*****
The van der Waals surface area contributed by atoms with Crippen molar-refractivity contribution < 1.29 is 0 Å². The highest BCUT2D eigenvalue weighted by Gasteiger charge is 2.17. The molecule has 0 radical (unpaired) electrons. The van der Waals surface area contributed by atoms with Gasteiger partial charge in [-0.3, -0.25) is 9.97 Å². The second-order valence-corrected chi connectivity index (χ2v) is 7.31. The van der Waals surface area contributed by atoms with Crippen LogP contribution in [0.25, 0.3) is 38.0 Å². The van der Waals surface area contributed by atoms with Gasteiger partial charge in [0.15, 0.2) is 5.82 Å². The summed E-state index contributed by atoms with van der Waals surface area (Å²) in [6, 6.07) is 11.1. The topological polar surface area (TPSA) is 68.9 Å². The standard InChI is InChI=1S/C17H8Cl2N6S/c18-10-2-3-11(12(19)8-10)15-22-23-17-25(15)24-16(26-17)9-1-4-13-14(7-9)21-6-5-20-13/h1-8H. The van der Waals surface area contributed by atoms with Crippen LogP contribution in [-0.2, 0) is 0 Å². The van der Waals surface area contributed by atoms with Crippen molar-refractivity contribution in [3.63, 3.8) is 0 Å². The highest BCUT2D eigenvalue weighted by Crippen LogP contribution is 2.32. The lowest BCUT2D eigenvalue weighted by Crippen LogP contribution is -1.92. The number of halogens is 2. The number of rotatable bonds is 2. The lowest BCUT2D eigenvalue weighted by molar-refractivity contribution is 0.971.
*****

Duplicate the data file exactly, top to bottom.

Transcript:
The van der Waals surface area contributed by atoms with Crippen molar-refractivity contribution < 1.29 is 0 Å². The highest BCUT2D eigenvalue weighted by Gasteiger charge is 2.17. The molecule has 0 radical (unpaired) electrons. The van der Waals surface area contributed by atoms with Gasteiger partial charge in [-0.3, -0.25) is 9.97 Å². The second-order valence-corrected chi connectivity index (χ2v) is 7.31. The van der Waals surface area contributed by atoms with Crippen LogP contribution in [0.25, 0.3) is 38.0 Å². The van der Waals surface area contributed by atoms with Gasteiger partial charge in [0.15, 0.2) is 5.82 Å². The summed E-state index contributed by atoms with van der Waals surface area (Å²) in [6, 6.07) is 11.1. The topological polar surface area (TPSA) is 68.9 Å². The standard InChI is InChI=1S/C17H8Cl2N6S/c18-10-2-3-11(12(19)8-10)15-22-23-17-25(15)24-16(26-17)9-1-4-13-14(7-9)21-6-5-20-13/h1-8H. The van der Waals surface area contributed by atoms with Crippen LogP contribution in [-0.2, 0) is 0 Å². The van der Waals surface area contributed by atoms with Crippen molar-refractivity contribution in [3.63, 3.8) is 0 Å². The highest BCUT2D eigenvalue weighted by Crippen LogP contribution is 2.32. The lowest BCUT2D eigenvalue weighted by Crippen LogP contribution is -1.92. The number of halogens is 2. The number of rotatable bonds is 2. The lowest BCUT2D eigenvalue weighted by molar-refractivity contribution is 0.971.